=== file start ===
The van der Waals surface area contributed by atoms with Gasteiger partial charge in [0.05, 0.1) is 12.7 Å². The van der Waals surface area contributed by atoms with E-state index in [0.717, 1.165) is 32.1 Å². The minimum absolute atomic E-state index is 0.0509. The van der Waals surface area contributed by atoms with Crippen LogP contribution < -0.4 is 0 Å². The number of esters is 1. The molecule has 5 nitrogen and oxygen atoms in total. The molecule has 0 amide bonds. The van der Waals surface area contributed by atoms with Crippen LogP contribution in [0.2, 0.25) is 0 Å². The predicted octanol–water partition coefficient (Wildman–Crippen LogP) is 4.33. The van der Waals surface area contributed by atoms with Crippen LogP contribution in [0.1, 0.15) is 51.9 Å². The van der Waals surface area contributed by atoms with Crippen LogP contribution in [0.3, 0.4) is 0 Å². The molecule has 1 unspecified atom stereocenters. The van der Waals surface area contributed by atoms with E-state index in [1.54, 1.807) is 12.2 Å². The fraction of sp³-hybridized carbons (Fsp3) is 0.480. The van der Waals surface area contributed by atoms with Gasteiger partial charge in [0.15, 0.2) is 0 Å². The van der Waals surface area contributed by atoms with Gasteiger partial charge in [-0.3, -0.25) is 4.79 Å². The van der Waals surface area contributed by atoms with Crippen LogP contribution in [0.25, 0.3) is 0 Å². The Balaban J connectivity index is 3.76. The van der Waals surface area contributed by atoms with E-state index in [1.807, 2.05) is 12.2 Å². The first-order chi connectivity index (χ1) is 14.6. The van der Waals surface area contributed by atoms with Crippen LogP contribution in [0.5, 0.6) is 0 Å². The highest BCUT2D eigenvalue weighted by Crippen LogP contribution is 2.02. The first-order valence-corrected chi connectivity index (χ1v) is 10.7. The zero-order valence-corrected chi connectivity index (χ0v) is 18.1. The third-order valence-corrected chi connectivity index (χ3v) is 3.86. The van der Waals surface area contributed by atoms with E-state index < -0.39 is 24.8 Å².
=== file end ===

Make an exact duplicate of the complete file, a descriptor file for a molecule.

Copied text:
The van der Waals surface area contributed by atoms with Gasteiger partial charge in [0.05, 0.1) is 12.7 Å². The van der Waals surface area contributed by atoms with E-state index in [0.717, 1.165) is 32.1 Å². The minimum absolute atomic E-state index is 0.0509. The van der Waals surface area contributed by atoms with Crippen LogP contribution < -0.4 is 0 Å². The number of esters is 1. The molecule has 5 nitrogen and oxygen atoms in total. The molecule has 0 amide bonds. The van der Waals surface area contributed by atoms with Crippen LogP contribution in [0.2, 0.25) is 0 Å². The predicted octanol–water partition coefficient (Wildman–Crippen LogP) is 4.33. The van der Waals surface area contributed by atoms with Crippen LogP contribution in [0.1, 0.15) is 51.9 Å². The van der Waals surface area contributed by atoms with Crippen LogP contribution in [0.3, 0.4) is 0 Å². The molecule has 1 unspecified atom stereocenters. The van der Waals surface area contributed by atoms with E-state index in [1.54, 1.807) is 12.2 Å². The fraction of sp³-hybridized carbons (Fsp3) is 0.480. The van der Waals surface area contributed by atoms with Gasteiger partial charge in [0.15, 0.2) is 0 Å². The van der Waals surface area contributed by atoms with Gasteiger partial charge in [-0.3, -0.25) is 4.79 Å². The van der Waals surface area contributed by atoms with Crippen LogP contribution in [0.25, 0.3) is 0 Å². The Balaban J connectivity index is 3.76. The van der Waals surface area contributed by atoms with E-state index in [1.807, 2.05) is 12.2 Å². The first-order chi connectivity index (χ1) is 14.6. The van der Waals surface area contributed by atoms with Crippen LogP contribution in [0.5, 0.6) is 0 Å². The highest BCUT2D eigenvalue weighted by Crippen LogP contribution is 2.02. The first-order valence-corrected chi connectivity index (χ1v) is 10.7. The zero-order valence-corrected chi connectivity index (χ0v) is 18.1. The third-order valence-corrected chi connectivity index (χ3v) is 3.86. The van der Waals surface area contributed by atoms with E-state index < -0.39 is 24.8 Å².